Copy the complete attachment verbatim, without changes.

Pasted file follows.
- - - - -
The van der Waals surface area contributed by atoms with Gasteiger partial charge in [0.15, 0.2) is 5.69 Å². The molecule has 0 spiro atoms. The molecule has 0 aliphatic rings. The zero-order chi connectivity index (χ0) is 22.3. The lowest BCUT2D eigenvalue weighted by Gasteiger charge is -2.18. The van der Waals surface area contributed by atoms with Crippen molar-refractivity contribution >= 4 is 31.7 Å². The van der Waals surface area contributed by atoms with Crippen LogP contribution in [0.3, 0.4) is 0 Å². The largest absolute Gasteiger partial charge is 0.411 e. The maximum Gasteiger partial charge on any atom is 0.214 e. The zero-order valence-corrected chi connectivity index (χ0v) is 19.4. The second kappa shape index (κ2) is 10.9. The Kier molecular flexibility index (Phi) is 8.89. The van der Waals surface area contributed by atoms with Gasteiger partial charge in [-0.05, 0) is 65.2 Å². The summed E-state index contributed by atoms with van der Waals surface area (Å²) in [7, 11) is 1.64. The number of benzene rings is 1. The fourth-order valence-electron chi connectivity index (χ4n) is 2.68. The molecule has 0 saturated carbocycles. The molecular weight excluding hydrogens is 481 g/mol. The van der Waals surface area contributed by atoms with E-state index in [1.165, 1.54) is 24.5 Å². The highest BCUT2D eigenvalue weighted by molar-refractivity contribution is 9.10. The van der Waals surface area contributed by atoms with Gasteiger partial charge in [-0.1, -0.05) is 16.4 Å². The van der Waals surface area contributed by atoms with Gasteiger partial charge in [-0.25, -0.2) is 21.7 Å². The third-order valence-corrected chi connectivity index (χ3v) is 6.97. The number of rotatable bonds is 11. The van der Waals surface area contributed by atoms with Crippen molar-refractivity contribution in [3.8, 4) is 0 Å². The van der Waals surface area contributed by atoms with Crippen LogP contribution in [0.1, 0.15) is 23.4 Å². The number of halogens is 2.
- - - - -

The van der Waals surface area contributed by atoms with Gasteiger partial charge in [0.15, 0.2) is 5.69 Å². The molecule has 0 spiro atoms. The molecule has 0 aliphatic rings. The zero-order chi connectivity index (χ0) is 22.3. The lowest BCUT2D eigenvalue weighted by Gasteiger charge is -2.18. The van der Waals surface area contributed by atoms with Crippen molar-refractivity contribution >= 4 is 31.7 Å². The van der Waals surface area contributed by atoms with Crippen LogP contribution in [0.3, 0.4) is 0 Å². The largest absolute Gasteiger partial charge is 0.411 e. The maximum Gasteiger partial charge on any atom is 0.214 e. The zero-order valence-corrected chi connectivity index (χ0v) is 19.4. The second kappa shape index (κ2) is 10.9. The Kier molecular flexibility index (Phi) is 8.89. The van der Waals surface area contributed by atoms with Gasteiger partial charge in [-0.05, 0) is 65.2 Å². The summed E-state index contributed by atoms with van der Waals surface area (Å²) in [7, 11) is 1.64. The number of benzene rings is 1. The fourth-order valence-electron chi connectivity index (χ4n) is 2.68. The molecule has 0 saturated carbocycles. The molecular weight excluding hydrogens is 481 g/mol. The van der Waals surface area contributed by atoms with E-state index in [1.165, 1.54) is 24.5 Å². The highest BCUT2D eigenvalue weighted by molar-refractivity contribution is 9.10. The van der Waals surface area contributed by atoms with Gasteiger partial charge in [-0.1, -0.05) is 16.4 Å². The van der Waals surface area contributed by atoms with Gasteiger partial charge in [-0.25, -0.2) is 21.7 Å². The third-order valence-corrected chi connectivity index (χ3v) is 6.97. The number of rotatable bonds is 11. The van der Waals surface area contributed by atoms with Crippen molar-refractivity contribution in [3.8, 4) is 0 Å². The van der Waals surface area contributed by atoms with Crippen LogP contribution in [0.1, 0.15) is 23.4 Å². The number of halogens is 2.